The Modern Elder Academy is a midlife wisdom school. What the heck is that? Well, we don’t have a whole lot of schools that help people understand how to cultivate and harvest their wisdom in midlife, nor help them understand what they’ve built mastery around. And so that’s what we do. We are dedicated to not lifelong learning, but long-life learning. And that is based upon the premise that people in midlife and later may have a different way of learning and different interests and passion for what they want to learn. You know what you want to learn at age 30 is different than age 60. But when it comes to the term lifelong learning, it’s sort of a one size fits all. So long life learning is about creating a life that’s as deep and meaningful as it is long. So focusing on not just the quantity of life, your years, but the quality of your life.
My biggest challenge is how many meetings I have a day, and so I have a rigid calendar with commitments to other people in the world we’re living in right now. Zoom, you know, it’s all about Zoom. I don’t have enough time in between these calls to have spaciousness to focus on something new, especially if it’s writing. And that’s where meditation comes in. So I meditate in the morning. But if I am in between two calls and there are two pretty important calls or two podcasts or something like what we’re doing right now, I will spend five minutes just breathing and meditating. And that’s my way to renew myself for the next thing I’m doing.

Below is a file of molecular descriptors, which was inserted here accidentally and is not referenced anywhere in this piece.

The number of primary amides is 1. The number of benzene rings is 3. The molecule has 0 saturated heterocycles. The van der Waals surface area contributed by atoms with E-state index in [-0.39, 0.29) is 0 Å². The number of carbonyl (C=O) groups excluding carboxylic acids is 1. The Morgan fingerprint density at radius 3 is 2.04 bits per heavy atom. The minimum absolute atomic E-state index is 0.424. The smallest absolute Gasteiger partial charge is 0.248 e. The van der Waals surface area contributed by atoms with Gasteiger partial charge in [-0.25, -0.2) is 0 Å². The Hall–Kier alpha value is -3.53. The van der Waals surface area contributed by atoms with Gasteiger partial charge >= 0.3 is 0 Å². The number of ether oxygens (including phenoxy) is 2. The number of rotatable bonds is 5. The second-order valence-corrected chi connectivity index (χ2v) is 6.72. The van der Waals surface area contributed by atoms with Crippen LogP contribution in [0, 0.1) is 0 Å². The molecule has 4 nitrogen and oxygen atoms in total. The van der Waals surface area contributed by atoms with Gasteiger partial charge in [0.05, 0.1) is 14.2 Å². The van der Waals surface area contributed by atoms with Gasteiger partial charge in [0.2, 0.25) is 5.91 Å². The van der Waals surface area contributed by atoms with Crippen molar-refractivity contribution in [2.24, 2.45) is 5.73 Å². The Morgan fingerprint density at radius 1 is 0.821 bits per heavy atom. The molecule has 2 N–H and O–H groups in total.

Usually around 9:30 or 10 is when I’m when I will fall asleep. I sleep deeply, but I wake up a lot. I’ve had my sleep studied and I go into REM and deeper sleep pretty readily, but I wake up a lot. I don’t know what to say about that. And as I get older, I wake up more often. I’m someone who sleeps an hour less than the average person. So if the average person sleeps, let’s say, seven and a half or seven hours, I sleep, you know, six and a half to six. That’s just how I am. So that’s one one extra hour a day there.
My wind down is wrapping up my work about an hour and a half before I want to go to sleep. And then sometimes going for a walk with my dog. It’s usually nighttime looking at the stars because I live in a place where the stars are very readily visible. I do look at the news sometimes. It’s a bad habit, but I’ve gotten used to it. I like to just give myself the luxury of reading two or three articles by or op eds by people I really admire and appreciate their point of view.
I read something that brings joy to me, and I spend probably half an hour doing that. And then I finish where I listen to meditative kinds of sounds or words that help put me to sleep. And that’s how it works.